It's important in that investors who want to see a return, will want you to think about where that money is going to come from. Not to put too fine a point on it - it's unlikely that it will come from direct profits in the timescale or quantity that will satisfy all but the most 'angel' of investors.
In fact, many investors will force your hand, and sell out (or go public) at the drop of a hat, if the going looks good, just to turn around their initial capital investment.
You can preempt all of this by taking a few hours to consider, if you had to, how you would get out. Here are some options:
- Retire - in other words, you leave the business when you've had enough, and either keep an interest so that the income can support you, or just never look back;
- Sell Out Early - find someone willing to take on the company as a going concern, or sell to a competitor;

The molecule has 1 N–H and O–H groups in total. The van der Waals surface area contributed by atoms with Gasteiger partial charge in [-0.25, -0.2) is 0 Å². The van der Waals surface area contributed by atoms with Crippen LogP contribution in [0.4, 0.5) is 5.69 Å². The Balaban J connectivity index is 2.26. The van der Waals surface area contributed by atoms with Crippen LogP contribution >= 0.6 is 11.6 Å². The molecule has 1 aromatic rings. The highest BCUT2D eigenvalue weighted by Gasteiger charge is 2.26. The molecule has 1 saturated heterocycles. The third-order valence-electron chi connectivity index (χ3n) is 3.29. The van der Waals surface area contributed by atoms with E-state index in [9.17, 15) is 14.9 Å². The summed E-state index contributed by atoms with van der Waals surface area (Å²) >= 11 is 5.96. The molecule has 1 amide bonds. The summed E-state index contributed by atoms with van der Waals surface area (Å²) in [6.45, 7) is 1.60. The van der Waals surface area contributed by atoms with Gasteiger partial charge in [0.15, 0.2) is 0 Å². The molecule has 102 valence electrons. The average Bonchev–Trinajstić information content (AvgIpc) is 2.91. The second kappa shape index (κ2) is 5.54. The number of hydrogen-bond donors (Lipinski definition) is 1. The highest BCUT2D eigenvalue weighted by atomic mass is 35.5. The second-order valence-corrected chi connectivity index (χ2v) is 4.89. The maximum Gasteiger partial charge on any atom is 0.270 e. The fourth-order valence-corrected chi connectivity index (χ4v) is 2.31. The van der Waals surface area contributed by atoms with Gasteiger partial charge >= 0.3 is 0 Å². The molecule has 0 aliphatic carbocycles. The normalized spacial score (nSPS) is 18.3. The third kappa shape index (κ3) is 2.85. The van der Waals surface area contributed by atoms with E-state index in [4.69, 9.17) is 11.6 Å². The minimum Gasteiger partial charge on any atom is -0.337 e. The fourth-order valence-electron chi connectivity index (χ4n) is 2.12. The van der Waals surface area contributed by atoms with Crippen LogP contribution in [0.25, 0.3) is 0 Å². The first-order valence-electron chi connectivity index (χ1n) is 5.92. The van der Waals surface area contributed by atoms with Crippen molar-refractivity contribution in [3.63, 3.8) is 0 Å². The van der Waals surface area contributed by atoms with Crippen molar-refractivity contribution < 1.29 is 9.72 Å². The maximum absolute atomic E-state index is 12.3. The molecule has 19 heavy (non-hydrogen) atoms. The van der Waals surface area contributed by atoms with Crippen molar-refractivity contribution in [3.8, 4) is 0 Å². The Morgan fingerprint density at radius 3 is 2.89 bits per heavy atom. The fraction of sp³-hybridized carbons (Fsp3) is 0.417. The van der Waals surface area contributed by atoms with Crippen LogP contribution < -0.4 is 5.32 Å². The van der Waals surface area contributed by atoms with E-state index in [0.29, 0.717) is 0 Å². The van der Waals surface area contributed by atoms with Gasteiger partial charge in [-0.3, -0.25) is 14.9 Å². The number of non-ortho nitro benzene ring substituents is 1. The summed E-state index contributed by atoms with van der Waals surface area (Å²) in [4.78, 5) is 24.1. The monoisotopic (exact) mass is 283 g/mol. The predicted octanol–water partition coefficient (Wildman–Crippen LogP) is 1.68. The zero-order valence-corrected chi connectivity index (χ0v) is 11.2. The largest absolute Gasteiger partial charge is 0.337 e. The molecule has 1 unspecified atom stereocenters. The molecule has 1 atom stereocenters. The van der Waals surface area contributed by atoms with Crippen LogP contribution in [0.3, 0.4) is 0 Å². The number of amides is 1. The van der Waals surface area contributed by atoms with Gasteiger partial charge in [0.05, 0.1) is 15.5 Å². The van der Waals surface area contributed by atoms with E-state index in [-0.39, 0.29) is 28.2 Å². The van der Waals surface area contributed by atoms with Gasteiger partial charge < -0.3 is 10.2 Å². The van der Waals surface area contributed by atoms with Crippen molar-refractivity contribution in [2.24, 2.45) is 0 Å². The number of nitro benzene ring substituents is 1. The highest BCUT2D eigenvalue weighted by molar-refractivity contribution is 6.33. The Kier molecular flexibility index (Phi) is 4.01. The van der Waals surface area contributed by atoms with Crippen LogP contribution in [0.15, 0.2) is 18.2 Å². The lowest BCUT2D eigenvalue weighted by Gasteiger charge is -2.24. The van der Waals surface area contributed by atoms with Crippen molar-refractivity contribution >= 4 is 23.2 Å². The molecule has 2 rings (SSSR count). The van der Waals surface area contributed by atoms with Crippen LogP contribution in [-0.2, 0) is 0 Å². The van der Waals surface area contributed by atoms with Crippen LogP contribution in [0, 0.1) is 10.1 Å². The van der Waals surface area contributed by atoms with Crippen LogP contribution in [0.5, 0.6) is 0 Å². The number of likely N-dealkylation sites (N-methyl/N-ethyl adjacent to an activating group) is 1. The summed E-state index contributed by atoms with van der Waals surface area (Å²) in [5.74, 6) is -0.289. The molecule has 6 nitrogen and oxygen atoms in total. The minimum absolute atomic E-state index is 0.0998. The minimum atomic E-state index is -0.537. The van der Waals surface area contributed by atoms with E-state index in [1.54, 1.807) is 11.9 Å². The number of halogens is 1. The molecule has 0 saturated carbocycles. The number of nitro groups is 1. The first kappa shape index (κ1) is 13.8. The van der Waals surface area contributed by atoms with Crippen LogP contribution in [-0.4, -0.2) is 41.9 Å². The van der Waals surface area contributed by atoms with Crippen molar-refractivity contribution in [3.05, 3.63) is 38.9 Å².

- Float on the Stock Market (IPO) - this is interesting in that it can raise a lot of money an increase your personal wealth, but you may well find yourself deposed or sidelined as shareholder interest takes priority;
- Wind it up - just cease trading, sell the assets (if there are any), and do something else.
There are other options, but these are the most common. There are also businesses that are created purely with the end goal to sell out to a bigger company, and which don't make any money in the interim.
For these kinds of business, the Exit Strategy is the business plan, and it can be a hard trick to pull off!
By thinking about your exit strategy, you may even show investors that you are also emotionally disconnected from (but passionate about) the business, and are likely to make good decisions. You will also be prepared mentally for the end, and it will help you to formulate a worst-case scenario, if it all goes horribly wrong.
To end on a more positive note - a successful business that is sold to a competitor, or complementary business, will make you rich, and free you up so you can launch the next big thing!